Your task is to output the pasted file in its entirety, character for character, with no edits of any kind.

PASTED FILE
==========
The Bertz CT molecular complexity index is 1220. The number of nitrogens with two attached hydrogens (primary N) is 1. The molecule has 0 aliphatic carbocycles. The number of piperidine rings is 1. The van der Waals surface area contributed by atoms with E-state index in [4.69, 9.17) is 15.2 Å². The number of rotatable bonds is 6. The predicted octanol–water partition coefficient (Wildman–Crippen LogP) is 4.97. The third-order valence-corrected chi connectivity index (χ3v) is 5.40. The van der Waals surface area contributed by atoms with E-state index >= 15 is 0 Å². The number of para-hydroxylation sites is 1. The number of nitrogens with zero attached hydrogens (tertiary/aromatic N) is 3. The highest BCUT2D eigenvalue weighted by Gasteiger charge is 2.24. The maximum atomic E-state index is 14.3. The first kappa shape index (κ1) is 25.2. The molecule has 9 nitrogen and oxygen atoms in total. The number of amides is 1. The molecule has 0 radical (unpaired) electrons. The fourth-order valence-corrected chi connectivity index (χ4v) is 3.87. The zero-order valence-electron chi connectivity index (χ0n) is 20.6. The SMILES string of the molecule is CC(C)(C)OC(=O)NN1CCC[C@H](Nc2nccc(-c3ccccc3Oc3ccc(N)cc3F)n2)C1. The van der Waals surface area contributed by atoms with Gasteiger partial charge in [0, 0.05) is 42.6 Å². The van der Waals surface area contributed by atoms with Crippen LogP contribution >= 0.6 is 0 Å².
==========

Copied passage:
The Bertz CT molecular complexity index is 1220. The number of nitrogens with two attached hydrogens (primary N) is 1. The molecule has 0 aliphatic carbocycles. The number of piperidine rings is 1. The van der Waals surface area contributed by atoms with E-state index in [4.69, 9.17) is 15.2 Å². The number of rotatable bonds is 6. The predicted octanol–water partition coefficient (Wildman–Crippen LogP) is 4.97. The third-order valence-corrected chi connectivity index (χ3v) is 5.40. The van der Waals surface area contributed by atoms with E-state index >= 15 is 0 Å². The number of para-hydroxylation sites is 1. The number of nitrogens with zero attached hydrogens (tertiary/aromatic N) is 3. The highest BCUT2D eigenvalue weighted by Gasteiger charge is 2.24. The maximum atomic E-state index is 14.3. The first kappa shape index (κ1) is 25.2. The molecule has 9 nitrogen and oxygen atoms in total. The number of amides is 1. The molecule has 0 radical (unpaired) electrons. The fourth-order valence-corrected chi connectivity index (χ4v) is 3.87. The zero-order valence-electron chi connectivity index (χ0n) is 20.6. The SMILES string of the molecule is CC(C)(C)OC(=O)NN1CCC[C@H](Nc2nccc(-c3ccccc3Oc3ccc(N)cc3F)n2)C1. The van der Waals surface area contributed by atoms with Gasteiger partial charge in [0, 0.05) is 42.6 Å². The van der Waals surface area contributed by atoms with Crippen LogP contribution >= 0.6 is 0 Å².